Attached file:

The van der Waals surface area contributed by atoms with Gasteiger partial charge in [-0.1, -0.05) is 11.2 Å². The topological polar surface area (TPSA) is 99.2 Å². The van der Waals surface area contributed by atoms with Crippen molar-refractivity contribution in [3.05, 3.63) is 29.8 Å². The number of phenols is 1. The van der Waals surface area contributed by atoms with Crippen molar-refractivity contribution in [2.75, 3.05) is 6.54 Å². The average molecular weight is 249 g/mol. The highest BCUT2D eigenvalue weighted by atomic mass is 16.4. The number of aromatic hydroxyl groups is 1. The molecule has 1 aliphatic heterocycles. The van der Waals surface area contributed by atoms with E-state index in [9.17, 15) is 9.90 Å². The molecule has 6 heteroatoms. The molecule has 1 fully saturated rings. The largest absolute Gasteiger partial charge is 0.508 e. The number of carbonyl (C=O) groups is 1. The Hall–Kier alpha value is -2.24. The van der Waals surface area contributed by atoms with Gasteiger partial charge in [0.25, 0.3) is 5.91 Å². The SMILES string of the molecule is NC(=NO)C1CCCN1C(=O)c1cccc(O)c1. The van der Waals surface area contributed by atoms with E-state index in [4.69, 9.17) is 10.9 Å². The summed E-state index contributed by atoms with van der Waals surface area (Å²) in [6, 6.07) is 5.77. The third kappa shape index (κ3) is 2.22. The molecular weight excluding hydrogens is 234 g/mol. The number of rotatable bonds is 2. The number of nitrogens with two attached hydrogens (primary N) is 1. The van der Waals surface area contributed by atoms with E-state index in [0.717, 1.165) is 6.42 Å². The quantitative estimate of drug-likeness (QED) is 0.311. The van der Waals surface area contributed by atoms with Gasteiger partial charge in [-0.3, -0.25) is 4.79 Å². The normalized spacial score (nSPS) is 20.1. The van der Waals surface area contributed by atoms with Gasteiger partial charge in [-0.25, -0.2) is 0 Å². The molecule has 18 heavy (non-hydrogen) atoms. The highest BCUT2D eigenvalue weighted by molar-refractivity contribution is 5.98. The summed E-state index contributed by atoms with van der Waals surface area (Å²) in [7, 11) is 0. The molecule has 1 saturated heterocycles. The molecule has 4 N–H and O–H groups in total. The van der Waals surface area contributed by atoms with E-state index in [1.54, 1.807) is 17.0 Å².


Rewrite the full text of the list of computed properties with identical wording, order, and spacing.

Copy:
The van der Waals surface area contributed by atoms with Gasteiger partial charge in [-0.1, -0.05) is 11.2 Å². The topological polar surface area (TPSA) is 99.2 Å². The van der Waals surface area contributed by atoms with Crippen molar-refractivity contribution in [3.05, 3.63) is 29.8 Å². The number of phenols is 1. The van der Waals surface area contributed by atoms with Crippen molar-refractivity contribution in [2.75, 3.05) is 6.54 Å². The average molecular weight is 249 g/mol. The highest BCUT2D eigenvalue weighted by atomic mass is 16.4. The number of aromatic hydroxyl groups is 1. The molecule has 1 aliphatic heterocycles. The van der Waals surface area contributed by atoms with E-state index in [9.17, 15) is 9.90 Å². The molecule has 6 heteroatoms. The molecule has 1 fully saturated rings. The largest absolute Gasteiger partial charge is 0.508 e. The number of carbonyl (C=O) groups is 1. The Hall–Kier alpha value is -2.24. The van der Waals surface area contributed by atoms with Gasteiger partial charge in [0.25, 0.3) is 5.91 Å². The SMILES string of the molecule is NC(=NO)C1CCCN1C(=O)c1cccc(O)c1. The van der Waals surface area contributed by atoms with E-state index in [4.69, 9.17) is 10.9 Å². The summed E-state index contributed by atoms with van der Waals surface area (Å²) in [6, 6.07) is 5.77. The third kappa shape index (κ3) is 2.22. The molecular weight excluding hydrogens is 234 g/mol. The number of rotatable bonds is 2. The number of nitrogens with two attached hydrogens (primary N) is 1. The van der Waals surface area contributed by atoms with E-state index in [0.717, 1.165) is 6.42 Å². The quantitative estimate of drug-likeness (QED) is 0.311. The van der Waals surface area contributed by atoms with Gasteiger partial charge in [-0.3, -0.25) is 4.79 Å². The normalized spacial score (nSPS) is 20.1. The van der Waals surface area contributed by atoms with Gasteiger partial charge in [-0.25, -0.2) is 0 Å². The molecule has 18 heavy (non-hydrogen) atoms. The highest BCUT2D eigenvalue weighted by molar-refractivity contribution is 5.98. The summed E-state index contributed by atoms with van der Waals surface area (Å²) in [7, 11) is 0. The molecule has 1 saturated heterocycles. The molecule has 4 N–H and O–H groups in total. The van der Waals surface area contributed by atoms with E-state index in [1.54, 1.807) is 17.0 Å².